We found that 109 of the possible networks generated a stripe with appropriate parameter values. However, networks with different topologies may in fact operate using the same underlying dynamics. To elucidate this question and aid understanding of how many mechanisms may be present within these 109 designs, we organized them into a complexity atlas21 (Fig. 1a, Supplementary Fig. 2). In this atlas, each node represents one of the 109 stripe-forming networks and two nodes are connected with a line when they differ by a single interaction (that is, adding or removing one repression or activation). The atlas is thus a ‘metagraph’—a graph of graphs (networks). The nodes of the atlas are laid out such that topological complexity increases upwards, revealing a structure in which four main groups (‘stalactites’) appear. Each stalactite converges downwards to a single network with minimal complexity. Strikingly, these networks correspond to the four known types of incoherent feedforward loops35 (I-FFL: I1-I4). We explored the temporal dynamics of each minimal mechanism and found them to be distinct in each case (for example, the I1 stripe gene is initially highest on the right-hand side of the field of cells and its peak then shifts to the centre, while in I2 the stripe develops from the centre; Fig. 1b). Furthermore, phase portraits of these systems and the temporal trajectories also confirm that the four networks achieve the stripe with different dynamical mechanisms (Fig. 1c).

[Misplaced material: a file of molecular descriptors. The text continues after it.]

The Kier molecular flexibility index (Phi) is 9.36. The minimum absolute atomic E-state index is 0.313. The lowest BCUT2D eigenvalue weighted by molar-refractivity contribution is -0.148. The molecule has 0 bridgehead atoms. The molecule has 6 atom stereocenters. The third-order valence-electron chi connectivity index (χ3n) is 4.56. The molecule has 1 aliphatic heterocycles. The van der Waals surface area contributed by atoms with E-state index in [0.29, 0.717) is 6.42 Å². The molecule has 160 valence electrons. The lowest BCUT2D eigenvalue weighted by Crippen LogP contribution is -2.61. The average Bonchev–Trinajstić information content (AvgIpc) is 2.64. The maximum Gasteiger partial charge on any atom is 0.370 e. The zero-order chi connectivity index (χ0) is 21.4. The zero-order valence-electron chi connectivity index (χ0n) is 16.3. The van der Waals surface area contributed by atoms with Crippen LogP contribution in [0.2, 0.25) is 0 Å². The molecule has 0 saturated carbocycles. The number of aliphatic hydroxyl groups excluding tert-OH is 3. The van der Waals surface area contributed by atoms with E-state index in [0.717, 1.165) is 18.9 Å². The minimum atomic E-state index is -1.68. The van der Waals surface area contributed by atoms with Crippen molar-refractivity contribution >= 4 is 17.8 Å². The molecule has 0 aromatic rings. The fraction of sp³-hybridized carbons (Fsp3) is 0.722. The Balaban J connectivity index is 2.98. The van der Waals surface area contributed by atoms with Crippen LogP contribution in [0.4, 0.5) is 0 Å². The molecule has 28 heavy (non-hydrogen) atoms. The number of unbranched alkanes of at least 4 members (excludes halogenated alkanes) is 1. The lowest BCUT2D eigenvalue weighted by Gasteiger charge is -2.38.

Figure 1: Design space of stripe-forming networks.
figure 1